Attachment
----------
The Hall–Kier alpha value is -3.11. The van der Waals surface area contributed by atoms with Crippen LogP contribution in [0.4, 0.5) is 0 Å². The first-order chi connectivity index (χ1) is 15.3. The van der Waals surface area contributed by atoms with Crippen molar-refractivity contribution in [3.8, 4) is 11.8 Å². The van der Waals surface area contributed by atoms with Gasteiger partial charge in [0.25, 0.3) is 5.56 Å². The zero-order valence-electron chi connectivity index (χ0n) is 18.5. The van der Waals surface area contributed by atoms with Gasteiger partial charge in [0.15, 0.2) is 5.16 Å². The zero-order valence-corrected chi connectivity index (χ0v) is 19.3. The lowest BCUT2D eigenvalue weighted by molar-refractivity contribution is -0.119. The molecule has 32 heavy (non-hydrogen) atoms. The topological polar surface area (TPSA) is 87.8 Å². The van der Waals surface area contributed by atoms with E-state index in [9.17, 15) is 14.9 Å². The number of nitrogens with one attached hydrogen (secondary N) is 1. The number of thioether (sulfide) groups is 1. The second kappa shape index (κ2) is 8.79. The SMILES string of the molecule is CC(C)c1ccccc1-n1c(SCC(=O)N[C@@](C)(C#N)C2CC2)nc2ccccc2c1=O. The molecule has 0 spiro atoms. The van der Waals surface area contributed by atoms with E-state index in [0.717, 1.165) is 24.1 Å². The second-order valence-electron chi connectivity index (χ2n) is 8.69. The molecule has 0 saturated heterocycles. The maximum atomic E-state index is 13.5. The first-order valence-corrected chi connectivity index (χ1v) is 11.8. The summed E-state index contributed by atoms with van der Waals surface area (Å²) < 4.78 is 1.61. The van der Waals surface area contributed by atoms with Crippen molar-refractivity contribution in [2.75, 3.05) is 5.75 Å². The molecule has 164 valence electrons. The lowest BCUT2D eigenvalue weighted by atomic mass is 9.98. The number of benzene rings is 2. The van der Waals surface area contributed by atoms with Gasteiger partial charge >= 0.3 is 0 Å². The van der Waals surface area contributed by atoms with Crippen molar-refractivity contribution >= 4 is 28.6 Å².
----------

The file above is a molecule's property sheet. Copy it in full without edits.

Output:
The Hall–Kier alpha value is -3.11. The van der Waals surface area contributed by atoms with Crippen LogP contribution in [0.4, 0.5) is 0 Å². The first-order chi connectivity index (χ1) is 15.3. The van der Waals surface area contributed by atoms with Crippen molar-refractivity contribution in [3.8, 4) is 11.8 Å². The van der Waals surface area contributed by atoms with Gasteiger partial charge in [0.25, 0.3) is 5.56 Å². The zero-order valence-electron chi connectivity index (χ0n) is 18.5. The van der Waals surface area contributed by atoms with Gasteiger partial charge in [0.15, 0.2) is 5.16 Å². The zero-order valence-corrected chi connectivity index (χ0v) is 19.3. The lowest BCUT2D eigenvalue weighted by molar-refractivity contribution is -0.119. The molecule has 32 heavy (non-hydrogen) atoms. The topological polar surface area (TPSA) is 87.8 Å². The van der Waals surface area contributed by atoms with E-state index in [9.17, 15) is 14.9 Å². The number of nitrogens with one attached hydrogen (secondary N) is 1. The number of thioether (sulfide) groups is 1. The second kappa shape index (κ2) is 8.79. The SMILES string of the molecule is CC(C)c1ccccc1-n1c(SCC(=O)N[C@@](C)(C#N)C2CC2)nc2ccccc2c1=O. The molecule has 0 spiro atoms. The van der Waals surface area contributed by atoms with E-state index in [0.717, 1.165) is 24.1 Å². The second-order valence-electron chi connectivity index (χ2n) is 8.69. The molecule has 0 saturated heterocycles. The maximum atomic E-state index is 13.5. The first-order valence-corrected chi connectivity index (χ1v) is 11.8. The summed E-state index contributed by atoms with van der Waals surface area (Å²) < 4.78 is 1.61. The van der Waals surface area contributed by atoms with Crippen molar-refractivity contribution in [2.75, 3.05) is 5.75 Å². The molecule has 164 valence electrons. The lowest BCUT2D eigenvalue weighted by atomic mass is 9.98. The number of benzene rings is 2. The van der Waals surface area contributed by atoms with Gasteiger partial charge >= 0.3 is 0 Å². The van der Waals surface area contributed by atoms with Crippen molar-refractivity contribution >= 4 is 28.6 Å².